Mick


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Subject: RE: Lyr Req: Don't forget yer old shipmate
From: GUEST,Jan
Date: 13 Jan 03 - 06:23 PM

Have just looked up my copy of Jim Mageen's LP it was released via Greenwhich village- they may be able to help you If you cannot get a copy email me -jan@chanteycabin.co.uk

May you always run before the wind


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Subject: Lyr Correction: Don't forget yer old shipmate
From: JWB
Date: 12 Dec 03 - 10:09 PM

Despite the supposed solidification of folk songs that recorded music creates, the folk process is alive and well because it's still human ears listenting to human voices. Case in point, the lyrics to this song as posted in this thread. Having just come from a viewing of the movie "Master and Commander", in which a bit of this song is sung, I'm moved to add to the confusion.

This is the way I sing "Old Shipmate" now that I've learned that Jim Mageean got the first verse wrong on his LP. I copied his mistake on my CD "Roast Beef of Old England", and interestingly enough, so do the folks in the movie (wonder what their source was).

DON'T FORGET YOUR OLD SHIPMATE

Safe and sound at home again, let the waters roar, Jack.
One more time with glad refrain let the chorus soar, Jack.

Chorus
Long we've tossed on the rolling main, now we're safe ashore, Jack.
Don't forget yer old shipmate, faldee raldee raldee raldee rye-eye-doe!

Since we sailed from Plymouth Sound, four years gone, or nigh, Jack.
Was there ever chummies, now, such as you and I, Jack?

We have worked the self-same gun, quarterdeck division.
Sponger I and loader you, through the whole commission.

Oftentimes have we laid out, toil nor danger fearing,
Tugging out the flapping sail to the weather earring.

When the middle watch was on and the time went slow, boy,
Who could choose a rousing stave, who like Jack or Joe, boy?

There she swings, an empty hulk, not a soul below now.
Number seven starboard mess misses Jack and Joe now.

But the best of friends must part, fair or foul the weather.
Hand yer flipper for a shake, now a drink together.


Back in 6/02 Jim Dixon said he didn't know what a sponger is: for the record, it's the person who swabbed out the cannon after it was fired to make sure there were no sparks left in the barrel which might ignite the next charge prematurely.

Now, truth be told I've never seen the lyrics in print -- haven't gotten ahold of Firth yet. Ain't it grand, though, that we can still have mondogreens (sp?) in this age of recordings?

Jerry


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Subject: RE: Lyr Req: Don't forget yer old shipmate
From: GUEST
Date: 26 Jun 04 - 11:38 PM

Hey there,

I'm not a member of this site, I was just looking for the lyrics to this song and happened upon it. I'm a sailor with the U.S. Navy and I thought I'd shed some light on some of the more "nautical" lyrics. JWB was right about the sponger. It isn't hard to guess that the rolling main is none other than the Spanish main. I don't know how many sailors read this post, but if you were there-you know about standing watch every day. The watchstanders on the bridge, gun mounts, and elsewhere stand a rotating 24 hour watch. The watch from 0000-0400 or midnight to four is called the "mid watch" and it's the most boring watch of the day. So Jack and Joe kept everyone entertained. "Now she stands an empty hulk" refers to their old ship of course who's been decommisioned or otherwise abandoned. Starboard mess refers to the messdecks or "galley" where all the sailors congregated at meal hours. That's my two cents, I hope it helps someone get more out of the song.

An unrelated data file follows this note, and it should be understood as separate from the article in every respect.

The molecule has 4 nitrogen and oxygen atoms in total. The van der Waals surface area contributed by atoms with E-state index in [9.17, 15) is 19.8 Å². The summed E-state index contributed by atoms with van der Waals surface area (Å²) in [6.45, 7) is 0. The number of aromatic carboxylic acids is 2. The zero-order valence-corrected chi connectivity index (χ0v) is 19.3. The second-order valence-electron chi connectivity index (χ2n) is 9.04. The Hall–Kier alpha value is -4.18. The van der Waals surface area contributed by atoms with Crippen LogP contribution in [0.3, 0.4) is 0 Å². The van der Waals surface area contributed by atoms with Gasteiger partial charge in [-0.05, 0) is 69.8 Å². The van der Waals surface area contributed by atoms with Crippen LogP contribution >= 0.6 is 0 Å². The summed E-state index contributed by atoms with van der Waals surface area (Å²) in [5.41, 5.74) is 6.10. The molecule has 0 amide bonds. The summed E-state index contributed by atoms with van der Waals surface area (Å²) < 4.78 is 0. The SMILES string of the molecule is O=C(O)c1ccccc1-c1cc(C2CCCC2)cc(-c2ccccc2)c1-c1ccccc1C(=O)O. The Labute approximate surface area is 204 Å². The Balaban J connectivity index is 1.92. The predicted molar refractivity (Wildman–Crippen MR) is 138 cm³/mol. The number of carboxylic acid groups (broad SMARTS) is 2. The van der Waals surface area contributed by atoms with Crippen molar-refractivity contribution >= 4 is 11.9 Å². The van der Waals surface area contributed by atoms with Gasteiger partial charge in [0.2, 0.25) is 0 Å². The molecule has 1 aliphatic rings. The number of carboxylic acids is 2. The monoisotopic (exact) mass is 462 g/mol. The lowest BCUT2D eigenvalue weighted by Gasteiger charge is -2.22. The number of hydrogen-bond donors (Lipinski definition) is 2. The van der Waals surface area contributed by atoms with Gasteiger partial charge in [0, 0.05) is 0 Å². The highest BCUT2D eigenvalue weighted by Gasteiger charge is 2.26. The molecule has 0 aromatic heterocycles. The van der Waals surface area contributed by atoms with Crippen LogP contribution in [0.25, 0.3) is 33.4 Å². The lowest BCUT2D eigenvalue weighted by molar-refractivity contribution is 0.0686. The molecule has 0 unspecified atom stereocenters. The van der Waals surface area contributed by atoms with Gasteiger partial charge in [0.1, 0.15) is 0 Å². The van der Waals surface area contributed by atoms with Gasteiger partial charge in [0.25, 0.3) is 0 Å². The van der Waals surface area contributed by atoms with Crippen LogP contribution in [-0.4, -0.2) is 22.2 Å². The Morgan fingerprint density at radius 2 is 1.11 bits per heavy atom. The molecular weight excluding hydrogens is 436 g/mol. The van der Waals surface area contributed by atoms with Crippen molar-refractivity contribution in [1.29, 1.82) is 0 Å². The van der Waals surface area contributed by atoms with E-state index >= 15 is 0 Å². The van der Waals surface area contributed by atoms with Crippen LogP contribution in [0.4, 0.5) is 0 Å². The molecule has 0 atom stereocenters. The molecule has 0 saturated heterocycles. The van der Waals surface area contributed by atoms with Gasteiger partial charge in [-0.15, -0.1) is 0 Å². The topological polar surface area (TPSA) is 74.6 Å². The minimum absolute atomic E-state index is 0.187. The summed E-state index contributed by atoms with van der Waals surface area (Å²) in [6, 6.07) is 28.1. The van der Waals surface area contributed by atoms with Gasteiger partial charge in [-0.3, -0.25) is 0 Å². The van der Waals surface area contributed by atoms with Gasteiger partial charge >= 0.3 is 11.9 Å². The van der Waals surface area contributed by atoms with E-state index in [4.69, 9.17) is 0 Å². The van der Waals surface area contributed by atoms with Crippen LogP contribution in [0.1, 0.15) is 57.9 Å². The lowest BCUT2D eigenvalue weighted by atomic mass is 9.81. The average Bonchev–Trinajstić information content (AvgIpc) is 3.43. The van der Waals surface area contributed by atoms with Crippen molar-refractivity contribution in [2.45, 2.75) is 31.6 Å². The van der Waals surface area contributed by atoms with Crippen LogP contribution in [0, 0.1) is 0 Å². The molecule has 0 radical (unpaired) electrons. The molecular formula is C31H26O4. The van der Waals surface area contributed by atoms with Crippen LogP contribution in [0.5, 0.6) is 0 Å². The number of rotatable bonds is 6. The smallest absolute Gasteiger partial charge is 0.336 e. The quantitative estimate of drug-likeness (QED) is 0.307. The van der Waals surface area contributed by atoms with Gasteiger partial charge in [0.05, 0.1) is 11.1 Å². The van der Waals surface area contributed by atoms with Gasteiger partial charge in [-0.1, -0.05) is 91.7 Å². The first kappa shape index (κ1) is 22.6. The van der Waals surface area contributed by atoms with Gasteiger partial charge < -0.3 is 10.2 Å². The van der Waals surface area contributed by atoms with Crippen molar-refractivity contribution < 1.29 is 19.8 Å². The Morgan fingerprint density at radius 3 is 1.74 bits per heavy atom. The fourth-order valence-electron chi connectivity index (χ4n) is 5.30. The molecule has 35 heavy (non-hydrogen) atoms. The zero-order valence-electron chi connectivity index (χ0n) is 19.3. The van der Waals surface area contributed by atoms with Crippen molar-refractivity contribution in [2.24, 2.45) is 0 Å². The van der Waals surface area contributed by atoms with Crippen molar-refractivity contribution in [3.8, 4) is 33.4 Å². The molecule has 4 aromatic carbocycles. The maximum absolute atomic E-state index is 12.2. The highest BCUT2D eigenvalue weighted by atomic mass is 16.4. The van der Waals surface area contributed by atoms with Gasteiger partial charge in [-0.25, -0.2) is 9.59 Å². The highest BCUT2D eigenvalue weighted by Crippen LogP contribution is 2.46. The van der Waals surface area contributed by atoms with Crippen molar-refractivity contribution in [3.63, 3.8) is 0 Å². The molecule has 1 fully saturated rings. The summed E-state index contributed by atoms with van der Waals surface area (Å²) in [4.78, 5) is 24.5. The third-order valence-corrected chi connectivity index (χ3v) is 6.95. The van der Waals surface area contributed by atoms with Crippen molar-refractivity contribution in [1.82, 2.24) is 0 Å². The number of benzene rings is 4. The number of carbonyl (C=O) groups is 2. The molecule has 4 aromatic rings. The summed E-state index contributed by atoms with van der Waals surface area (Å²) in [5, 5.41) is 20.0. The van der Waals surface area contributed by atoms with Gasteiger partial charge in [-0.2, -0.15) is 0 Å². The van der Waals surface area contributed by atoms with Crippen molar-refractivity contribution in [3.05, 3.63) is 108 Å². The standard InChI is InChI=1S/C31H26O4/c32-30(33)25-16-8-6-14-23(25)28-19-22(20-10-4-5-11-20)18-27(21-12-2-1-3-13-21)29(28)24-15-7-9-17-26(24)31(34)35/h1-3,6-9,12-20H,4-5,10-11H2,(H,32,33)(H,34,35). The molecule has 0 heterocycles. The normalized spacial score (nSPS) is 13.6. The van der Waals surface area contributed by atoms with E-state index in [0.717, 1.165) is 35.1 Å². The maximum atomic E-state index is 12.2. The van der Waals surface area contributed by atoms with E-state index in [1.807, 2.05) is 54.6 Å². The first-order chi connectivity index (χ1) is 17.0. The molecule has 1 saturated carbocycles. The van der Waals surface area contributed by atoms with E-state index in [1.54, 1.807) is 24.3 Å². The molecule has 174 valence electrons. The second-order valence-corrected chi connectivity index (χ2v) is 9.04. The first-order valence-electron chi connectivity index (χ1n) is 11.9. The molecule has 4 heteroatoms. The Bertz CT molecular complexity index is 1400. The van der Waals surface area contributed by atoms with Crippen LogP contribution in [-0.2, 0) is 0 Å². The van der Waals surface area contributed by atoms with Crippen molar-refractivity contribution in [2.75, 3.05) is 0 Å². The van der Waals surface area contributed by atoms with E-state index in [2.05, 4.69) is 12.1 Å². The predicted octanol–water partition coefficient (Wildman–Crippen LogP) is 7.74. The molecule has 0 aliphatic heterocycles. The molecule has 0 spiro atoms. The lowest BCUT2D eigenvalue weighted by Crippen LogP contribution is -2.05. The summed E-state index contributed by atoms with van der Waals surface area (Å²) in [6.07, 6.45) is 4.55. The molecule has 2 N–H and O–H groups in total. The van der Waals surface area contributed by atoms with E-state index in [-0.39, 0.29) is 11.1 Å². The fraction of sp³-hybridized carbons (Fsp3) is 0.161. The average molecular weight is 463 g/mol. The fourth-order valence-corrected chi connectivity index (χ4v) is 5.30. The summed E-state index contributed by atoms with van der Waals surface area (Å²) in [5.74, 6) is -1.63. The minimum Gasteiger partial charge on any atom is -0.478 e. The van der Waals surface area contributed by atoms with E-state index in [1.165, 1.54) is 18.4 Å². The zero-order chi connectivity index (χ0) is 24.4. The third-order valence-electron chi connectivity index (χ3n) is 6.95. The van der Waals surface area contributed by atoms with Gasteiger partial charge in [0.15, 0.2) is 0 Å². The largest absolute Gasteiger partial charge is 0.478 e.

-Mike


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Subject: RE: Lyr Req: Don't forget yer old shipmate
From: Mick Pearce (MCP)
Date: 21 Jan 10 - 05:25 AM

Here's the version from Firth's Naval Songs And Ballads, 1908.

DON'T FORGET YOUR OLD SHIPMATE

We're the boys that fear no noise
Whilst thundering cannons roar,
And long we've toiled on the rolling wave,
And now we're safe on shore.
  Don't forget your old shipmate,
  Fol de rol.


Since we sailed from Plymouth Sound,
Four years gone, to-night, Jack,
Were there ever chummies known,
Such as you and I, Jack?

We have served the self-same gun,
Quarter-deck division,
Sponger I, and loader you,
Through the whole commission.

Oftentimes have we laid out,
Toil nor danger fearing,
Hauling out the flapping sail
To the weather ear-ring.

When the middle watch was on,
And the time went slow, boy.
Who could tune a rousing stave,
Who like Jack or Joe, boy?

There she swings an empty hulk,
Not a soul below now;
Number seven, starboard mess,
Misses Jack and Joe now.

But the best of friends must part,
Fair or foul the weather;
Tip us your flipper for a shake,
Now a drink together;


Source: Firth: Naval Songs and Ballads, 1908

Firth's notes say: "By R.C.Saunders. Communicated by Sir J.K.Laughton"

Mick


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Subject: RE: Lyr Req: Don't forget yer old shipmate
From: Charley Noble
Date: 21 Jan 10 - 08:13 AM

Mick-

Thanks for posting the version in Firth.

It does make me wonder if there isn't an older version that goes back to the Napoleonic Period; I don't find anything like it in Dibdin's Sea Songs

Charley Noble.